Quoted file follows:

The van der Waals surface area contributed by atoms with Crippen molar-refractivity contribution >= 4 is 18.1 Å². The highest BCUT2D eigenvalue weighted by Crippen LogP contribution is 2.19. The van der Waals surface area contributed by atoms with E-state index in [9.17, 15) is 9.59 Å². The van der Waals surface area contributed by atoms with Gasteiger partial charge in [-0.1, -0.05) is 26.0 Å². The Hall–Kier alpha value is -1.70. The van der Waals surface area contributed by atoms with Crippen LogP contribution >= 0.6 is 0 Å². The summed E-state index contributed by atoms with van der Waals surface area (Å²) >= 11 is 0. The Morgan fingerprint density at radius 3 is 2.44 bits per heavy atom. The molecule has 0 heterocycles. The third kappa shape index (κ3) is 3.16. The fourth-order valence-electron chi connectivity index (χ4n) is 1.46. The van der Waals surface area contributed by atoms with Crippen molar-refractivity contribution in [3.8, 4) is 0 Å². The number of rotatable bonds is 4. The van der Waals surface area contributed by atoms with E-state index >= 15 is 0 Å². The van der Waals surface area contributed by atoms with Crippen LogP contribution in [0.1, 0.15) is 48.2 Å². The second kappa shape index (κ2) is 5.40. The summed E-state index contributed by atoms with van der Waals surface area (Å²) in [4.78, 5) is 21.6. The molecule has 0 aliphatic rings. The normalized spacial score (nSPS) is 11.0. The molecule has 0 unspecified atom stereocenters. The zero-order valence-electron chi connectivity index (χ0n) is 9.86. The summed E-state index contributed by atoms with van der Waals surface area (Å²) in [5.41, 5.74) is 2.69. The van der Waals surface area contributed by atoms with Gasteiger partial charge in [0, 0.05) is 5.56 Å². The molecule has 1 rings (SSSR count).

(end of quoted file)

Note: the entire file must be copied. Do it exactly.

The van der Waals surface area contributed by atoms with Crippen molar-refractivity contribution >= 4 is 18.1 Å². The highest BCUT2D eigenvalue weighted by Crippen LogP contribution is 2.19. The van der Waals surface area contributed by atoms with E-state index in [9.17, 15) is 9.59 Å². The van der Waals surface area contributed by atoms with Gasteiger partial charge in [-0.1, -0.05) is 26.0 Å². The Hall–Kier alpha value is -1.70. The van der Waals surface area contributed by atoms with Crippen LogP contribution >= 0.6 is 0 Å². The summed E-state index contributed by atoms with van der Waals surface area (Å²) >= 11 is 0. The Morgan fingerprint density at radius 3 is 2.44 bits per heavy atom. The molecule has 0 heterocycles. The third kappa shape index (κ3) is 3.16. The fourth-order valence-electron chi connectivity index (χ4n) is 1.46. The van der Waals surface area contributed by atoms with Crippen molar-refractivity contribution in [3.8, 4) is 0 Å². The number of rotatable bonds is 4. The van der Waals surface area contributed by atoms with E-state index >= 15 is 0 Å². The van der Waals surface area contributed by atoms with Crippen LogP contribution in [0.1, 0.15) is 48.2 Å². The second kappa shape index (κ2) is 5.40. The summed E-state index contributed by atoms with van der Waals surface area (Å²) in [4.78, 5) is 21.6. The molecule has 0 aliphatic rings. The normalized spacial score (nSPS) is 11.0. The molecule has 0 unspecified atom stereocenters. The zero-order valence-electron chi connectivity index (χ0n) is 9.86. The summed E-state index contributed by atoms with van der Waals surface area (Å²) in [5.41, 5.74) is 2.69. The van der Waals surface area contributed by atoms with Gasteiger partial charge in [0, 0.05) is 5.56 Å². The molecule has 1 rings (SSSR count).